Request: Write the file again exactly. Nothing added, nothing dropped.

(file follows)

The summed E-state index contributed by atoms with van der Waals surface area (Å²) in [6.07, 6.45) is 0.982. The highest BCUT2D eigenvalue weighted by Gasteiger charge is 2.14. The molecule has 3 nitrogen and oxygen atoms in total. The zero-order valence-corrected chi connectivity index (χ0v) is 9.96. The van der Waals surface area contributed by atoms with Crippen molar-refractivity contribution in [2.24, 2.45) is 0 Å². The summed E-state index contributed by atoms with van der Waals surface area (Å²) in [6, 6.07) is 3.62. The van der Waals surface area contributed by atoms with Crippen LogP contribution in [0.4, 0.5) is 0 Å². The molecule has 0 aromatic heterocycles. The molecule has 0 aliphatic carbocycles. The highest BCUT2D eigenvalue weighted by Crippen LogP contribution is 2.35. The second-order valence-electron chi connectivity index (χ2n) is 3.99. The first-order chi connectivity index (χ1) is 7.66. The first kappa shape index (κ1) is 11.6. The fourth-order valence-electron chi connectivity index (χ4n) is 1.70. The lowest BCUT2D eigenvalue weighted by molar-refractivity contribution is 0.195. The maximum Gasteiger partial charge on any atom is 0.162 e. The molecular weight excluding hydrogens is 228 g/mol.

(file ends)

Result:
The summed E-state index contributed by atoms with van der Waals surface area (Å²) in [6.07, 6.45) is 0.982. The highest BCUT2D eigenvalue weighted by Gasteiger charge is 2.14. The molecule has 3 nitrogen and oxygen atoms in total. The zero-order valence-corrected chi connectivity index (χ0v) is 9.96. The van der Waals surface area contributed by atoms with Crippen molar-refractivity contribution in [2.24, 2.45) is 0 Å². The summed E-state index contributed by atoms with van der Waals surface area (Å²) in [6, 6.07) is 3.62. The van der Waals surface area contributed by atoms with Crippen LogP contribution in [0.4, 0.5) is 0 Å². The molecule has 0 aromatic heterocycles. The molecule has 0 aliphatic carbocycles. The highest BCUT2D eigenvalue weighted by Crippen LogP contribution is 2.35. The second-order valence-electron chi connectivity index (χ2n) is 3.99. The first-order chi connectivity index (χ1) is 7.66. The first kappa shape index (κ1) is 11.6. The fourth-order valence-electron chi connectivity index (χ4n) is 1.70. The lowest BCUT2D eigenvalue weighted by molar-refractivity contribution is 0.195. The maximum Gasteiger partial charge on any atom is 0.162 e. The molecular weight excluding hydrogens is 228 g/mol.